Taipei Story and Terrorizers: Edward Yang's Early Works


Ben Jordan reviews two early works by Taiwanese auteur Edward Yang

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By Ben Jordan

In the echelons of East Asian cinema few names are as lauded as Edward Yang. The Taiwanese auteur may have had a relatively short career, but his 7 feature films released between 1983 and 2000 were more than enough to ensure his legacy is not forgotten. In this review I will focus on two of Yang’s earlier works, Taipei Story (1985) and Terrorizers (1986), though a compelling article could arguably be written about any of his films.

The release of Taipei Story in 1985 coincided with a period of transition in Taiwan, and throughout the film Yang paints the titular city in a state of upheaval. I was reminded of the early work of Wong Kar-wai when watching it, particularly his debut feature As Tears Go By (1988). Both Wong and Yang are preoccupied with the crisis of identity experienced by their compatriots, and in Taipei Story Yang scrutinises the neon streets of 1980s Taipei with the same sardonic eye that Wong would turn to Hong Kong in 1988.

Though I was not initially sold on this film, I was surprised to find myself warming to it over the course of its run-time. There are certain scenes in Taipei Story that lack the clear sense of purpose that underpins some of its more distinguished moments, but in spite of this it ultimately won me over with its inventive blend of drama and romance.

Its protagonists, Lung (played by fellow Taiwanese director Hou Hsiao-hsien) and Chin, make for a believable couple and their domestic drama acts as the framework for a nuanced social commentary on the contemporary state of Taiwan. There is a clear conflict implicit throughout this film between a more conservative perspective on Taiwanese identity, that turns to China for answers, and the influence of the free market capitalism espoused by the Reagan-era America of the 1980s.

Furthermore, there is a clear progression to both of the protagonists throughout Taipei Story, and some of its most interesting scenes came when they debated the viability of the American Dream. By the end of the film I found myself rejecting my previous optimism, and ultimately feeling as pessimistic as its characters. Part of the reason why the film has such resonance is because of its director, who pulls out all the stops here on his sophomore feature. But Taipei Story is also distinguished by its performances, and the intimate way that Yang depicts its titular city. It is a rare film that provides its audience with the opportunity to occupy a particular space at a particular time: like the New York of Taxi Driver (1974), Taipei also comes to feel like a character over the course of the film.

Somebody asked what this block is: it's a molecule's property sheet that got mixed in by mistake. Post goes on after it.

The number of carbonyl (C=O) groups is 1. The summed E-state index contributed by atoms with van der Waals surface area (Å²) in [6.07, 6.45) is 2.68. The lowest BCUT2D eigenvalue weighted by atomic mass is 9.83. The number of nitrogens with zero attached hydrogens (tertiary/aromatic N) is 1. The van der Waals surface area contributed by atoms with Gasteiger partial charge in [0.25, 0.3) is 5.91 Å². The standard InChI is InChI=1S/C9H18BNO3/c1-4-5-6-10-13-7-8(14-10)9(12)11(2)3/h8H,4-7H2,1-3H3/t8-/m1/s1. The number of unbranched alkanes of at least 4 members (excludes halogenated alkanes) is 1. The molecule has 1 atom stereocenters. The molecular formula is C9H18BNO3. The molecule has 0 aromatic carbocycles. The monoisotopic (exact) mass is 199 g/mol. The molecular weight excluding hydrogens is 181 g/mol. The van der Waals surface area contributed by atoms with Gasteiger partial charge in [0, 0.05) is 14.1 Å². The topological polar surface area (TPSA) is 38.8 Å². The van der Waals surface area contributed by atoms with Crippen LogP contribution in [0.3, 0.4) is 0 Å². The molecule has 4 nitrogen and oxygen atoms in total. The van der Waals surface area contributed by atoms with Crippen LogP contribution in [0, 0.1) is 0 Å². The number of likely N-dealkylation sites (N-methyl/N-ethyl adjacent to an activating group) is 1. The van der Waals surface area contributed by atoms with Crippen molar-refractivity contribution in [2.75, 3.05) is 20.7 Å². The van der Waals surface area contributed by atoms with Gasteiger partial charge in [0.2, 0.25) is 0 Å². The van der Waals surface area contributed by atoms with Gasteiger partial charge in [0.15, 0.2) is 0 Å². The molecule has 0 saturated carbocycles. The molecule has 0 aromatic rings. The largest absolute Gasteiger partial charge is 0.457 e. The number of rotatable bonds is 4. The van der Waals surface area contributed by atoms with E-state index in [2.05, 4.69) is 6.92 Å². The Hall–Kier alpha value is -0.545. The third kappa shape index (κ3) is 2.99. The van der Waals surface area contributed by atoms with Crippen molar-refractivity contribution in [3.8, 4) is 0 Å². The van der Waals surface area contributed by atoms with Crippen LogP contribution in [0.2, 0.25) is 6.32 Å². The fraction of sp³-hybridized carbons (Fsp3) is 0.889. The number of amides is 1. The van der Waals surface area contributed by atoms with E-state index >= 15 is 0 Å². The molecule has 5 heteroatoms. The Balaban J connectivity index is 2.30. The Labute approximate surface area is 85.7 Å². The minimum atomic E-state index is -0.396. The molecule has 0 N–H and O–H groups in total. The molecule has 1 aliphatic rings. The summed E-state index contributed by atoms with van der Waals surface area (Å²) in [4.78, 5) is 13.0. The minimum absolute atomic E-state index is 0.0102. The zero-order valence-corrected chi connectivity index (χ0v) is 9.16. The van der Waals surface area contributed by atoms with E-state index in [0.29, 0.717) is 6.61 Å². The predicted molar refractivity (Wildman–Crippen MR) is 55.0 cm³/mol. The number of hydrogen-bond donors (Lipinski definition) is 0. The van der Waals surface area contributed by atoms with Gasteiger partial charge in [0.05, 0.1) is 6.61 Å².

However, in spite of a few distinguished moments, Taipei Story ultimately still has the feel of a sophomore feature. For the first hour or so of its runtime I was bored. Scenes splutter into motion only to go nowhere, and it was only after a significant turning point in Lung’s character (after the bar-fight) that I found myself invested in the film. Even though Yang ultimately repaid my patience, I only wish that the cohesion of its second-half was as apparent in its first. Though Taipei Story is finely crafted, it is relatively underwhelming when compared to the heights that Yang would reach later in his career with Yi Yi (2000).

I felt a similar way about the director’s next film, Terrorizers (1986). Though also set in Taipei, the city feels drab compared to its depiction in Taipei Story. The pacing of both films is very slow, and this is coming from someone who likes Tarkovsky. Perhaps I should have come to expect this by now. My experience watching Terrorizers was remarkably similar to my experience watching Taipei Story: for the first hour of the film, I was bored, but after I gave myself over to it I found that my patience was ultimately rewarded. Though Terrorizers is a more exciting film than Taipei Story, its disparate structure means that it is not as easy to follow as its predecessor. Terrorizers follows a set of four distinct characters, who come to find their lives intertwine in increasingly irrevocable ways over the course of the film. There is a depressed novelist and her husband, a budding photographer, and a young woman with a penchant for sadistic prank calls. The convoluted structure of the film, combined with its editing, meant that by the end of it I barely felt like I knew (or cared) about any of its characters, to the point where even now I cannot recall a single one of their names.

However, Terrorizers is ultimately worth watching for its surprisingly violent ending alone, which is also remarkably evocative of Taxi Driver. Though it lacks the neon streets and political subtext of Taipei Story, Terrorizers is far from a bad film, and it is easy to forgive Yang for his slow start when you consider how accomplished some of his later works (such as Yi Yi) are. Though I am not eager to revisit either film anytime soon, watching Taipei Story and Terrorizers helped to give me an insight into both Yang and Taiwan, which is perhaps more important than ever now that it finds itself in a game of geopolitical tug of war between America and China once again.